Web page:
There are an insane number of films being shown, so the following are the main titles I’m looking forward to seeing.
“Jean Reno gets shot 22 times…and he’s not happy about it.” Produced by Luc Besson (Unleashed, The Fifth Element) and starring our favorite hit man, this is high on my list.
BAFTA Scotland Interview: Sir Patrick Stewart
Who would pass up a chance to see Captain Picard?
A dystopia in which smokers are separated from the rest of the city, it looks like a fun B-movie.
Robert Duvall plays Felix Bush, an old timer who wants to have a funeral party – while he’s still alive. Throw Bill Murray into this 1930’s period piece and I’m there.
H.P. Lovecraft’s The Dunwich Horror
This will be a “audio horror movie,” using the cinema’s sound system to tell Lovecraft’s tale.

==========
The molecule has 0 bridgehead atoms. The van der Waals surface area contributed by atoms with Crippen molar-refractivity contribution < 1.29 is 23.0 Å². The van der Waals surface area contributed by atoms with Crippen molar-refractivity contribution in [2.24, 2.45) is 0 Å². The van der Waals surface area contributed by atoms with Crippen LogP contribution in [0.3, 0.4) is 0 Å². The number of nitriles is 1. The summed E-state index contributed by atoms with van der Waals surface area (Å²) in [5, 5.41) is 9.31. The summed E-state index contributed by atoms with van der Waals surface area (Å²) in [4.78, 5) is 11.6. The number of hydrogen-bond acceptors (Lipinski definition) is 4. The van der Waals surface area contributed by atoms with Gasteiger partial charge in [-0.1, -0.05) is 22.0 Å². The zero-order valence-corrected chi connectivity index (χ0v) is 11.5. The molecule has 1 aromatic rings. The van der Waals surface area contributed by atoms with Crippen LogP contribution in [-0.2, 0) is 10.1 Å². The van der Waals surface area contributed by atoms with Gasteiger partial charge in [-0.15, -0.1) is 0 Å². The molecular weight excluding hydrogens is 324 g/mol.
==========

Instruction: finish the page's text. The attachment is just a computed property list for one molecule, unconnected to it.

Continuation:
Documentary from Jeffrey Blitz (Spellbound, Rocket Science) detailing the lives of lottery winners. Given the greatness of Rocket Race and an NPR piece I heard discussing the making of the film, it should deliver the goods.
After contact with alien life has gone awry, the Mexican/U.S. border becomes “infected” territory. Monsters received buzz at SXSW and has been compared to District 9. Probably the film I’m most anticipating at the festival.
My Son, My Son, What Have Ye Done?
Directed by Werner Herzog and produced by David Lynch, that’s enough to watch. Adding Michael Shannon (a little known actor who was phenomenal in Shotgun Stories), Michael Pena (Crash, The Shield), Chloe Sevigny, and Willem Dafoe is just icing to the cake.
Looking forward to this based solely on the reviews, tagging it as a UK horror that throws out the rules.